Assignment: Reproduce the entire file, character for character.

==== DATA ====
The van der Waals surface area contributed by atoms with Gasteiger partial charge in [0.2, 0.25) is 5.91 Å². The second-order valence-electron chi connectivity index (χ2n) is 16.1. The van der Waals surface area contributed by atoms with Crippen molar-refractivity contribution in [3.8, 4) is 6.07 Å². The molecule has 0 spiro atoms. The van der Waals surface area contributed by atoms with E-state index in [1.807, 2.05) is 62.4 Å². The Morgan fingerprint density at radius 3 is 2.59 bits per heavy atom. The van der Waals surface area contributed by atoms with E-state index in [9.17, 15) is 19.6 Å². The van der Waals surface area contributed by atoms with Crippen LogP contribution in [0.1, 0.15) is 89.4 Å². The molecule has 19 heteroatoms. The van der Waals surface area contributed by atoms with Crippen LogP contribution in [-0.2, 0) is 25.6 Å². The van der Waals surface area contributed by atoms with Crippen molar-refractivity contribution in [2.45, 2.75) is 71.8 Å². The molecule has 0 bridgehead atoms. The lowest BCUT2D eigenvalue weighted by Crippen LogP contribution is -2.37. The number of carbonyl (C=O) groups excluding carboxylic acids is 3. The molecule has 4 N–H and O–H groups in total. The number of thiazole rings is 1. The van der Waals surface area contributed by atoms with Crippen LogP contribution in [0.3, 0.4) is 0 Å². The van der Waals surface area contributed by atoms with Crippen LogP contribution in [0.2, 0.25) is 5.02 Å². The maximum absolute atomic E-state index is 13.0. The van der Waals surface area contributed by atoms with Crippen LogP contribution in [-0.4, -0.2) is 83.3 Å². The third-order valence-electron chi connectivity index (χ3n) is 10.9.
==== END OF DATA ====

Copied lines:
The van der Waals surface area contributed by atoms with Gasteiger partial charge in [0.2, 0.25) is 5.91 Å². The second-order valence-electron chi connectivity index (χ2n) is 16.1. The van der Waals surface area contributed by atoms with Crippen molar-refractivity contribution in [3.8, 4) is 6.07 Å². The molecule has 0 spiro atoms. The van der Waals surface area contributed by atoms with E-state index in [1.807, 2.05) is 62.4 Å². The Morgan fingerprint density at radius 3 is 2.59 bits per heavy atom. The van der Waals surface area contributed by atoms with E-state index in [9.17, 15) is 19.6 Å². The van der Waals surface area contributed by atoms with Crippen LogP contribution in [0.1, 0.15) is 89.4 Å². The molecule has 19 heteroatoms. The van der Waals surface area contributed by atoms with Crippen LogP contribution in [-0.2, 0) is 25.6 Å². The van der Waals surface area contributed by atoms with Crippen molar-refractivity contribution in [2.45, 2.75) is 71.8 Å². The molecule has 0 bridgehead atoms. The lowest BCUT2D eigenvalue weighted by Crippen LogP contribution is -2.37. The number of carbonyl (C=O) groups excluding carboxylic acids is 3. The molecule has 4 N–H and O–H groups in total. The number of thiazole rings is 1. The van der Waals surface area contributed by atoms with Crippen LogP contribution in [0.3, 0.4) is 0 Å². The van der Waals surface area contributed by atoms with Crippen LogP contribution in [0.2, 0.25) is 5.02 Å². The maximum absolute atomic E-state index is 13.0. The van der Waals surface area contributed by atoms with Crippen LogP contribution in [-0.4, -0.2) is 83.3 Å². The third-order valence-electron chi connectivity index (χ3n) is 10.9.